The Details…

journal flyer 2I know that I keep going on about how keeping a journal is good for your mental health…

So, here are the details about how I plan to share my experiences of journaling through a short writing course at Charlestown Arts Centre , starting on September 7th.

Four Wednesday afternoons on how best to keep a journal, the how, why and what and everything in between. Click here for a pdf version of the flyer: journal flyer sept 16

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So I was having a bit of a bad day…

gargoyle1 There’s nothing worse than breaking a fingernail on a Tuesday morning.

Well, yes there is. Of course there is.

But I woke up feeling like everything was a major trial and the joy just seemed to have been sucked out of what should have been a happy day.

That was yesterday, when I was charging around feeling cross and snappy with just about everyone and everything, for no good reason.
Then I sat myself down and poured out all my bad humour onto paper. And immediately I  felt better, well able to cope with broken fingernails et al.

Which brings me nicely on to my latest project – a journal writing course which I’m running during September. (Let’s cut to the chase: Charlestown Arts Centre, 2-4pm, starting September 7th).

Keeping a journal is well documented as a way of keeping your mental health in good order. For me, it’s an essential tool in keeping me sane(-ish) and organised (-ish).

I started keeping journals when I was in my teens when I wrote in code in a big diary that I hid in the hot press (OK, I was in England then, so it was the ‘airing cupboard’). I was anxious not to let my parents or my little sister know about the unrequited love I felt for the boy on the school bus that I wrote about in great detail.

All that teenage angst (which went on for years) got a ceremonial burning when I got to 17 and met someone real who wanted to go out with me. I kept on with the journals right up until a couple of boyfriends later when I met and married my balloon pilot. All good, until one day he discovered my carelessly piled heap of notebooks and journals and began reading. Many raised voices later there was another ceremonial burning (too much intimacy from a previous life).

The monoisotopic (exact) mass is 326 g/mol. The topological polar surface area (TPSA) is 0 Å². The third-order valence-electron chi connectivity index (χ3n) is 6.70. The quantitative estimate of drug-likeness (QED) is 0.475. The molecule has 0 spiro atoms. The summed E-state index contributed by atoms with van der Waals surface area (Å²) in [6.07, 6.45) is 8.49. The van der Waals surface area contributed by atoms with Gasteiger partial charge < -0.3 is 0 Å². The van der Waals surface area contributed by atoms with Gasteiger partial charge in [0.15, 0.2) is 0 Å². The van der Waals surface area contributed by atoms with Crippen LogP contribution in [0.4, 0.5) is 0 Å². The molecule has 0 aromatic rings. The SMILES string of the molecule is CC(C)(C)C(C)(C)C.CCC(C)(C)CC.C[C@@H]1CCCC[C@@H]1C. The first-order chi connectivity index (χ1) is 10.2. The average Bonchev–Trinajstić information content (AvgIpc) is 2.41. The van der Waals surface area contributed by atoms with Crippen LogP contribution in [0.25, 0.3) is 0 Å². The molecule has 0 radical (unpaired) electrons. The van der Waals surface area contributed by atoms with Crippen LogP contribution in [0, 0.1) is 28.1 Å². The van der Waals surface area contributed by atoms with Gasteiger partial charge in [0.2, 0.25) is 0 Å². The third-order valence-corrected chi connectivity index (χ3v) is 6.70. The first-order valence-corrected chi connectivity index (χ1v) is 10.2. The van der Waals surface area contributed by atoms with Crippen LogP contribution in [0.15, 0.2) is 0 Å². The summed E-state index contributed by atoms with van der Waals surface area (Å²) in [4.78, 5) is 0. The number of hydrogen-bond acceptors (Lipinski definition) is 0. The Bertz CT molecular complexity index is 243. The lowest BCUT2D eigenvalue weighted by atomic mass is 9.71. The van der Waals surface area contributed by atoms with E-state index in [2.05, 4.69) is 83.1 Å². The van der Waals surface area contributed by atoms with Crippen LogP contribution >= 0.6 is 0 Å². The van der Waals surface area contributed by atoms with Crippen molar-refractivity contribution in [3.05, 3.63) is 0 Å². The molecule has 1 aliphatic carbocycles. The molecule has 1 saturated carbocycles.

Fast forward 36 years and I’m still keeping journals, although I’m now pretty good at keeping them private. I favour recording random snippets of information, rants about this and that (broken fingernails a speciality), dates and appointments, plus lots of cutting and sticking pictures and doodling with coloured pens. And of course, a journal is a great creative writing tool for recording ideas and finding inspiration.

A trawl through the internet tells me my favourite journal style is called ‘smash book’ journaling. And then there’s bullet journaling – keeping a fancy book of lists, which I’m also taken with. In the past, I’ve also documented special events, like when we arrived in Ireland with a herd of alpacas and started building our own house, which may or may not become a memoir someday. Some bits of the building experience were hilarious and a re-read can still make me laugh (although I cried at the time!).

The best thing about journaling is that there is no right or wrong way to do it – and the only judge is yourself. I’ll be giving lots of suggestions about how to keep a journal, how to keep it private, what to write, where to write and how to keep going, with some practical prompts and bits and pieces of scrapbooking materials to get things under way. And there’s tea and coffee on the go, too.

‘Keeping a Journal’ is over four Wednesday afternoons, 2-4pm, in Charlestown Arts Centre (County Mayo, Ireland), starting on September 7th.

Even blogging gets a mention 🙂

Reeling in The Years

gay green cottonTo the untrained eye I might not look much like a Domestic Goddess. I suppose it’s my well documented collection of neglected dust bunnies that might lead you to think I’m totally lacking in housekeeping skills.

Not so – I’m proud to report that I am a whiz with the sewing machine. I can also throw together a gourmet (vegan) feast quicker than any Jamie Oliver 30-minute meal. My home-made ginger cake is to die for, and I can knit striped socks and crochet a mean granny square if I’ve a mind to. And I’m given to exaggeration on occasion, but I digress.

I was looking for a particular coloured thread to make some alterations to a summer dress I haven’t worn for ages (I’m taking it IN – whoop, whoop!). Of course, no such hue was lurking in my (not inconsiderable) collection of needlework materials.

So I finally ventured into the dusty sewing box left to me by a dear family friend a long time ago. It was his late wife’s, and although I never met her, it has never before felt right to delve into her sewing stuff. It seemed intrusive at first, even after all this time.

Spoiler alert – I didn’t find the colour I was looking for.

Instead, I took a wonderful trip down memory lane as I rooted through items familiar in my childhood: old darning yarn, Redditch needles, silver thimbles and tailor’s chalk – and every shade of grey thread imaginable (probably not fifty  shades though). I feel there’s a poem in there somewhere. Or a novel, perhaps?

Anyway, the best bit was reading the names on the labels. Back in the day, sewing threads were made of cotton and came on wooden spools. They cost 6½p from Woolworths and had names like: ‘Peach Rose’, ‘Old Gold’, ‘Kingfisher Blue’ and ‘Gay Green’.

I kid you not: Gay Green!

It’s a lovely colour of course, just not the right one for me to fix my frock.

But I definitely feel a poem coming on.